An examination of the effects of electoral systems on the growth and influence of radical political parties can be used to predict the possible success of radical parties within certain nations. Four case studies have been used with varying contexts: Britain, France, Israel and Greece. The study found non-weighted proportional representation to benefit smaller parties, and by extension, radical parties. It also concluded that electoral systems are not sufficient or necessary for the rise of radical political parties, but rather that the unique socio-political and economic circumstances of a country have a more profound effect on the rise of radicalism.


Electoral Systems can have a profound effect on the power of political parties in a given nation. As Ball (1993) argued, electoral systems affect the relative strength of parties as well as the quantity of contesting parties (Ball, 1993:98; Rae, 1967:4). Majoritarian systems are designed to benefit the conservative and the status quo (Norris, 1997:298). Majoritarianism requires either plurality or an absolute majority of votes for a given party or candidate to win (Norris, 1997:299). In this regard, it can be presumed that only large parties, with mass based ideology, will gain power under majoritarian systems. Proportional Representation (PR), on the other hand, centres on including minority parties (Norris, 1997:303). Parties gain seats in accordance with the proportion of votes that they received. Different formulas exist to calculate this proportion  (Norris, 1997:303), but the essence of PR is the increased presence of smaller parties in politics.

PR does allow for increased influence by smaller parties and, in this regard, has been accused of allowing extremist parties to gain a political foothold  (Carter, 2002:125). Majoritarianism is designed to lock out smaller parties in order to create stabler governments (Norris, 1997:301). Norris (1997) argues that majoritarianism is designed to prevent the influence of radical parties  (Norris, 1997:305). In contrast, Lakeman and Lambert (1955) argue that PR is a fairer mechanism for representation, as it allows for the inclusion of smaller parties  (Lakeman & Lambert, 1959:84). The majoritarian system of First Past-the-Post does not accurately reflect the opinions of the electorate and, rather, focuses on creating exaggerated majorities  (Lakeman & Lambert, 1959:47; Norris, 1997:299). Many members of the electorate may very well support radical parties but, due to political culture and the electoral system itself, the government does not reflect their opinions.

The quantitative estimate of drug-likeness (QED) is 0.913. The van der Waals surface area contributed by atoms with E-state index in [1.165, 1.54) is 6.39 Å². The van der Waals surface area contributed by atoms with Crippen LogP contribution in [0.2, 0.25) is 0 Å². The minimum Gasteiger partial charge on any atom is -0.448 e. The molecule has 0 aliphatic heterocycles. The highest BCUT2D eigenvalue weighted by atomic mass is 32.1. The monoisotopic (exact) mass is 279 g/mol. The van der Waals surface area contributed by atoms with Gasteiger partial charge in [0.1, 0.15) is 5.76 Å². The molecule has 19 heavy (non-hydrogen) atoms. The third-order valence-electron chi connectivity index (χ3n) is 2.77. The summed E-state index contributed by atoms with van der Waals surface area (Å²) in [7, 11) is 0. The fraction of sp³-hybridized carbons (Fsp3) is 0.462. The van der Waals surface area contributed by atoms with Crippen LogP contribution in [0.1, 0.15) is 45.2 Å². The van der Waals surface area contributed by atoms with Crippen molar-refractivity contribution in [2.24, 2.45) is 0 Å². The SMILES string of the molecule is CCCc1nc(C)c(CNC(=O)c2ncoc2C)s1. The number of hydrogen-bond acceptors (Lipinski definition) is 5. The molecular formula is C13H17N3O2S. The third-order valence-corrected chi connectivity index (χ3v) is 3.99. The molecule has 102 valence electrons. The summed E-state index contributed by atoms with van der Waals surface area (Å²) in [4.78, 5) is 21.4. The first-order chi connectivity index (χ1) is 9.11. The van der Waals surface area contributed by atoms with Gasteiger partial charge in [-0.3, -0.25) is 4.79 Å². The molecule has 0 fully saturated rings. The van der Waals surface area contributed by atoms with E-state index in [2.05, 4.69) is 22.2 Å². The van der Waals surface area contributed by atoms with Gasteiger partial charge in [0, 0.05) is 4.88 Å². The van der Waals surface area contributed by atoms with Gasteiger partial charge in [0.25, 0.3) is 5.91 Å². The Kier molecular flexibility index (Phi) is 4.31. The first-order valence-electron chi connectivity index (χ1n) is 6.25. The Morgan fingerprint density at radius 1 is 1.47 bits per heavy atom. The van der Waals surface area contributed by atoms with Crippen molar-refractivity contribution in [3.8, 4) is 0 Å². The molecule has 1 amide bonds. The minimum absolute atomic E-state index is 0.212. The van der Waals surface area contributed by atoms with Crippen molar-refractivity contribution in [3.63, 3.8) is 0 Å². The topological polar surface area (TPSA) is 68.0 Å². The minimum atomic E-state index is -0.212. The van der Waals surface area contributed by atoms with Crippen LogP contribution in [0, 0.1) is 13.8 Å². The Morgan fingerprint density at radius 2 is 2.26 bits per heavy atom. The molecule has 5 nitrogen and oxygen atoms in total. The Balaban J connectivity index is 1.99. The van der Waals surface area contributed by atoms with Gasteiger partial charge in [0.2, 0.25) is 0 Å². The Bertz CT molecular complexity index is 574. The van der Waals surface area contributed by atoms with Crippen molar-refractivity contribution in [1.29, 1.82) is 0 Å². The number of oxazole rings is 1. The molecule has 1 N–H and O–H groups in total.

Theoretically, as Lakeman and Lambert argue, this exaggeration of majorities in plurality can result in a radical party rising to power  (Lakeman & Lambert, 1959:34). Electoral systems do have an affect on voting habits (Ball, 1993:99), however, and the presence of a majoritarian system has resulted in the existence of tactical voting, wherein voters would rather support a centrist party in order to avoid a worse alternative (Carter, 2002:126). It is this presence of tactical voting in majoritarianism which is the main cause of lack of support for radical parties.

Radical parties differ widely in opinion but share the common trait of espousing an extreme political view  (De Tarr, 1961:1). This is typically in opposition to the perceived majority  (De Tarr, 1961:3). Ultimately, radical parties can be described as political parties with a set ideological goal and an optimistic view of the effects of that ideology on society  (De Tarr, 1961:5). In contrast, mass parties do not promote set ideologies and rather focus on achieving popular support through centrist policies.

Through the analysis of the majoritarian systems in Britain and France, in contrast with the proportional representation systems of Greece and Israel, this essay will prove that proportional representation is necessary but not sufficient for increased influence of radical parties on policy.


The recent British general elections are a testament to the effects of majoritarian systems on political culture and results. The election resulted in a Conservative Party victory, despite the general wave of popularity being awarded to radical parties such as the UK Independence Party (UKIP), Greens and the Scottish National Party (SNP). Many critics have attributed this to Britain’s First past-the-post system – a system which has been criticised by MacKenzie (1967) as not accurately reflecting the opinions of the majority (MacKenzie, 1967:52).

The Electoral Reform Society calculated the British election results if the electoral system was to utilise the D’Hondt method of proportional representation. The analysis sees a dramatic rise in the seats of all radical parties across the spectrum, with UKIP possibly gaining 83 seats (BBC, 2015). This analysis does not take into account the possible difference in political culture that PR would bring. UKIP’s nationalist campaign managed to gain 3.9 million votes under a majoritarian system. This could have been even larger if tactical voting was not an issue.